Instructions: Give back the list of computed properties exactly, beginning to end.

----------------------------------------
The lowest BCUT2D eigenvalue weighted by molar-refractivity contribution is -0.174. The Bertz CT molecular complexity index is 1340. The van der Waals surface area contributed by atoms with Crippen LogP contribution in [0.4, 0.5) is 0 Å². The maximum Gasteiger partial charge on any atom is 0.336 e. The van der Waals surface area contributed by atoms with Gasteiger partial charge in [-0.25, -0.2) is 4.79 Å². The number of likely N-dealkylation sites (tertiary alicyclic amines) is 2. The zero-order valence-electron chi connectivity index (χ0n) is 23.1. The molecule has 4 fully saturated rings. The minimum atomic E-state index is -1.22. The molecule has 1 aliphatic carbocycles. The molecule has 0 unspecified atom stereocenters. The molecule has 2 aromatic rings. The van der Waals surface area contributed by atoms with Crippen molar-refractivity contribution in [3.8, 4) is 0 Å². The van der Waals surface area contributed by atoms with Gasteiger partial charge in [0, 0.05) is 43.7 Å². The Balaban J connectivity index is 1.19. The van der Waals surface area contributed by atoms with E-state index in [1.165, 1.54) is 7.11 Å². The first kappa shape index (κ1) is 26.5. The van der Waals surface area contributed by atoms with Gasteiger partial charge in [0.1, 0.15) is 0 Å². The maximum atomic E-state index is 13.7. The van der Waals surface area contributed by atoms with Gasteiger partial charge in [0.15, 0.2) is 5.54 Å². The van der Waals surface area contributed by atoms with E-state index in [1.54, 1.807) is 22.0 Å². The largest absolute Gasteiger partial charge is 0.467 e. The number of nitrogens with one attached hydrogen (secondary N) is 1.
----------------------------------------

The lowest BCUT2D eigenvalue weighted by molar-refractivity contribution is -0.174. The Bertz CT molecular complexity index is 1340. The van der Waals surface area contributed by atoms with Crippen LogP contribution in [0.4, 0.5) is 0 Å². The maximum Gasteiger partial charge on any atom is 0.336 e. The van der Waals surface area contributed by atoms with Gasteiger partial charge in [-0.25, -0.2) is 4.79 Å². The number of likely N-dealkylation sites (tertiary alicyclic amines) is 2. The zero-order valence-electron chi connectivity index (χ0n) is 23.1. The molecule has 4 fully saturated rings. The minimum atomic E-state index is -1.22. The molecule has 1 aliphatic carbocycles. The molecule has 0 unspecified atom stereocenters. The molecule has 2 aromatic rings. The van der Waals surface area contributed by atoms with Crippen molar-refractivity contribution in [3.8, 4) is 0 Å². The van der Waals surface area contributed by atoms with Gasteiger partial charge in [0, 0.05) is 43.7 Å². The Balaban J connectivity index is 1.19. The van der Waals surface area contributed by atoms with E-state index in [1.165, 1.54) is 7.11 Å². The first kappa shape index (κ1) is 26.5. The van der Waals surface area contributed by atoms with Gasteiger partial charge in [0.1, 0.15) is 0 Å². The maximum atomic E-state index is 13.7. The van der Waals surface area contributed by atoms with Gasteiger partial charge in [0.15, 0.2) is 5.54 Å². The van der Waals surface area contributed by atoms with E-state index in [1.54, 1.807) is 22.0 Å². The largest absolute Gasteiger partial charge is 0.467 e. The number of nitrogens with one attached hydrogen (secondary N) is 1.